That's a conversation that will be had at the upcoming conference. But for now, just think about all the women and girls you saw on the stage and in the audience last night -- then ponder the focus of this year's CSW -- the elimination of all forms of violence against women and girls -- and remember the fact that there is a dire need to have such a conference. If you're the parent of a daughter, or if you have a wife or a mother, it should scare you witless.
How does the United States measure up in the elimination and prevention of all forms of violence against women and girls? Well, in terms of progress, we're not the leaders we should be, even though we've got some of the most powerful, dedicated women in the world advocating for it, specifically former Secretary of State Hillary Clinton and Ambassador-at-large Melanne Verveer. Our women leaders and advocates are doing their jobs -- but we need to do better in some other areas, because despite their efforts, which are herculean, we haven't managed to get a handle on human trafficking in our own country. About 15,000 people are trafficked into the U.S. each year alone, mostly girls and women, and that's in addition to the thousands trafficked within our borders.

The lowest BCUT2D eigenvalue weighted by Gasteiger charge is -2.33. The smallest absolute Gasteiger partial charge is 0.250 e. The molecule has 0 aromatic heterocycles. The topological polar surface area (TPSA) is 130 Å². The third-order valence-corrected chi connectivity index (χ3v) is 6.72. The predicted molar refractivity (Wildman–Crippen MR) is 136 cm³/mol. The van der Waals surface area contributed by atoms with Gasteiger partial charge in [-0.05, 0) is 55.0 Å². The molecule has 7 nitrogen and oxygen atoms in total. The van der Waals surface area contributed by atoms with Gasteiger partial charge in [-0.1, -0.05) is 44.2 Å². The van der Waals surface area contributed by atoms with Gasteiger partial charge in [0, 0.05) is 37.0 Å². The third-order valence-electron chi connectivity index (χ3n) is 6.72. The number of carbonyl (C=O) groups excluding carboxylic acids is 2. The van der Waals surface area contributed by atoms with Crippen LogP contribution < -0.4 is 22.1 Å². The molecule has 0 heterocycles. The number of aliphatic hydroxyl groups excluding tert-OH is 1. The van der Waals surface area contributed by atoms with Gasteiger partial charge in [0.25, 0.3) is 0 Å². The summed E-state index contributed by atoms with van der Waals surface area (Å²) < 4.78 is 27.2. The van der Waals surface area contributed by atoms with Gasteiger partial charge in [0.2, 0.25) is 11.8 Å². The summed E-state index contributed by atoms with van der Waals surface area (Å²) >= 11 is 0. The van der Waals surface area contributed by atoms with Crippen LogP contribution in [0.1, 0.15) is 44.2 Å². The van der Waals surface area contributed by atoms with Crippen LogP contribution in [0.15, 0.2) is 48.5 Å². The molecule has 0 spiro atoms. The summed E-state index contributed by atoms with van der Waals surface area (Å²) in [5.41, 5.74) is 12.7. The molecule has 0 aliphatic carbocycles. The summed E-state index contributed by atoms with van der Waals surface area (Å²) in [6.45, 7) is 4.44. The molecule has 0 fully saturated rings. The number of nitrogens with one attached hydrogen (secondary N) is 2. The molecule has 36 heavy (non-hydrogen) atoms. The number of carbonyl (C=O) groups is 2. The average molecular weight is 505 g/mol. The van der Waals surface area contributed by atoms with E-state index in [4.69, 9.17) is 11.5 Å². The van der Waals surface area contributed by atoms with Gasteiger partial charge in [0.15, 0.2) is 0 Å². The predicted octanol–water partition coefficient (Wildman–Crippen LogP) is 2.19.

And we can't manage to keep track of sex offenders. Thousands of sex offenders are dismantling their GPS tracking devices, and getting away with it. They are not going back to jail, and if they do, they may bounce back out within a day or two. There's no room for them, that's true -- but it's also true that they haven't reformed, or changed their behavior. Unfortunately, and sometimes tragically, these are individuals who often go right back out into the public and commit sexual assault and molestation crimes again. In your neighborhoods.
Something is wrong with our system, and we all need to get involved in the conversation, so that functional solutions can be found. Did you know that a person convicted of selling drugs could get more jail time than someone convicted of violently raping a woman? Like I said -- something is wrong.